Sadly, HTML5 may be the better option over Adobe Flash Player, but despite all the attention it has gotten, Flash is still around. So many are just waiting for the day when Flash will eventually die and leave this world, but until then, many major companies still use Flash on their websites and may continue for some time to come.
The truth is that change is slow. For big companies to transfer over everything they have spent so much time perfecting to HTML5 will cost a lot of money and time, which may not always be worth it when it comes to keeping a business in float. As HTML5 becomes more and more feature-rich and popular, these big companies may begin to port their apps, but it will take some time. Big things never happen overnight, right?
In order for Flash to completely be abandoned by most companies, 99% of customers (or at least the majority of customers) must switch to modern standard-compliant browsers, which in all honestly would be very difficult to do. With so many people out there not up-to-date on the newest technological trends, it may take a while for this to happen. Keep in mind, many of the grandmas of today’s world never had typing classes in school, didn’t search the web in their free time, and probably don’t even know what the differences between Flash and HTML5 even are.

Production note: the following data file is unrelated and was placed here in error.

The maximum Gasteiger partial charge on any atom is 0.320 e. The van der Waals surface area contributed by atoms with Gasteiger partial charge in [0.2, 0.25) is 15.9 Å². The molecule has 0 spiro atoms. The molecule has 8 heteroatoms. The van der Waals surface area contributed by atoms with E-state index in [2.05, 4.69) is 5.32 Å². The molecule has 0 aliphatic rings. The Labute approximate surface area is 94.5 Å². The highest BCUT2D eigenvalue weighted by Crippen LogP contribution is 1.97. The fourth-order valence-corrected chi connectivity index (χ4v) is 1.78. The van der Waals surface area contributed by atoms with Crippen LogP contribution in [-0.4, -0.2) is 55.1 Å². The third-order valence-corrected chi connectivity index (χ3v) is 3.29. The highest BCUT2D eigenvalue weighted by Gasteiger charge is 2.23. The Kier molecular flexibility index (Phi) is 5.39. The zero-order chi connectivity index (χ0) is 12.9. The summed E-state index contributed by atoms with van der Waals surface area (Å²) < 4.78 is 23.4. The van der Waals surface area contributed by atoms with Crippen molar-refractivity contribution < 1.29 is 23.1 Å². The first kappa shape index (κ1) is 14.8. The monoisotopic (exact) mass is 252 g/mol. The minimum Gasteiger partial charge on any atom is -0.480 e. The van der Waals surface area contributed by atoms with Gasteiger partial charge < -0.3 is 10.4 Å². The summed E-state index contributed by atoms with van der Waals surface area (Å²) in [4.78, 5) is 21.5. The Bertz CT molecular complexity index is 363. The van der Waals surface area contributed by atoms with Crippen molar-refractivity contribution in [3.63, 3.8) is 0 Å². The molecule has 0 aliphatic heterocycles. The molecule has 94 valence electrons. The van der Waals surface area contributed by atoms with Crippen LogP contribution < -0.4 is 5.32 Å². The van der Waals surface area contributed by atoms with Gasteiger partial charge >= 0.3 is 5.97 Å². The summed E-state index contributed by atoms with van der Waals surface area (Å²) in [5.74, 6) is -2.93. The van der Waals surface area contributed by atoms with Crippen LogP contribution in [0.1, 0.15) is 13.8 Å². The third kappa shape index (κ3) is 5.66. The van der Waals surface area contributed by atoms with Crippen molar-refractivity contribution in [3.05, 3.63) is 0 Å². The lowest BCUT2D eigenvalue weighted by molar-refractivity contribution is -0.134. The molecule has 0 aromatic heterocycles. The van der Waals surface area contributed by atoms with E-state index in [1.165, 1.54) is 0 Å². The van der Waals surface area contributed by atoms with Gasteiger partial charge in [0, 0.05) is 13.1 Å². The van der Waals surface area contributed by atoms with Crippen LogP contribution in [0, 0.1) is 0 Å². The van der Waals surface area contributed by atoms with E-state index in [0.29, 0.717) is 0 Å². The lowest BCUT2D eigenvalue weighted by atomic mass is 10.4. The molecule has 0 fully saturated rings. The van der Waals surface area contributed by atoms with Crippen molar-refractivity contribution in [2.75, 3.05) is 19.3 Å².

Plus, once the company does decide to switch over to HTML5, every feature will need to be tested. This takes a lot of time and a lot of money that some companies just might not be able to afford whereas with Flash, they can code once and pretty much know the app will work in the same ways in all browsers, typically.
With all of the concerns such as security and battery life, probably the best explanation of why Flash needs to go is actually a six-year-old essay written by Steve Jobs. It may have been written as an explanation of why Flash would never be used for iPhones and iPads, but today, it can be used to justify the entire takedown of the technology across the board.
For now, big companies like HBO, Showtime, Hulu, Pandora, Spotify, and so many more may continue using the technology for a while. However, there are some that do plan to make the big switch sometime within the next year or so. For now, Adobe Flash Player is here to stay.